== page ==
R-042. Using Solexa Sequencing to Identify Adaptive Mutations in Methylobacterium

N. Delaney, M-C. Lee, D. Chou, C. Marx;
Harvard Univ., Cambridge, MA.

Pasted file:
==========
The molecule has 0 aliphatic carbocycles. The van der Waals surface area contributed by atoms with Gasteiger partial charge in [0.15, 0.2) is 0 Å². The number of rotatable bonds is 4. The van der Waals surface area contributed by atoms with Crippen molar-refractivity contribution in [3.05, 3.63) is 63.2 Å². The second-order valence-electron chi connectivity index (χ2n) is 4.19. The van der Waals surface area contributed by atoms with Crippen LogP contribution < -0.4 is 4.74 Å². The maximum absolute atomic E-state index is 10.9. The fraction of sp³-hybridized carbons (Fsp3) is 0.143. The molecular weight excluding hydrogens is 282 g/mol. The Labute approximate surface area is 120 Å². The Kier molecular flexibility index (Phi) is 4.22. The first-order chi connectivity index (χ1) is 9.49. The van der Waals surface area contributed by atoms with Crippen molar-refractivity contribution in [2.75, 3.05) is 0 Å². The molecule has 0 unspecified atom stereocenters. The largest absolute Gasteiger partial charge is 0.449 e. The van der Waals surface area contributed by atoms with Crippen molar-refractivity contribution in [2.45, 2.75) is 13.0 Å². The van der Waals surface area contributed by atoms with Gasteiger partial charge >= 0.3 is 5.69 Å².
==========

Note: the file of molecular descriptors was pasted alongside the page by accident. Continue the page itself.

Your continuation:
Evolving an organism for a specific challenge and then determining what genetic changes increase the fitness of that organism can provide insight into an organism’s physiology and the evolutionary process that shaped it. Although it has traditionally been difficult to determine every genetic step on an evolving organism’s adaptive walk, recent high-throughput sequencing innovations, in particular sequencing by synthesis technologies that give many small length reads may change this. In order to investigate the ability of short sequence reads to resolve genetic changes that underlie adaptation seen in experimental evolution, we undertook a theoretical and empirical evaluation of these methods using the organism Methylobacterim extorquens AM1. Computational analysis of this organism’s ~6.9 Mb genome revealed that over 96% of reads at least 20 bp long that could possibly be generated by the reference organism map to a unique genomic location. Additionally, we show that at sufficient coverage levels short read sequencing are highly likely to capture all the mutations that separate an evolved strain from its ancestor. To test these predictions, we evolved populations of M. extorquens for analysis by short read sequencing. 5 populations were evolved for ~600 generations to adapt to diverse physiological challenges. Following this, an isolate from each population was sequenced using Solexa machines that generated 36 bp sequence reads at over 15X coverage. We show that the Solexa sequencing data was able to discover many physiologically important mutations that were independently verified by PCR amplification, and that the data produced are in good agreement with computational predictions. We conclude that short read sequencing technology is a useful method to allow evolutionary changes to inform physiology studies.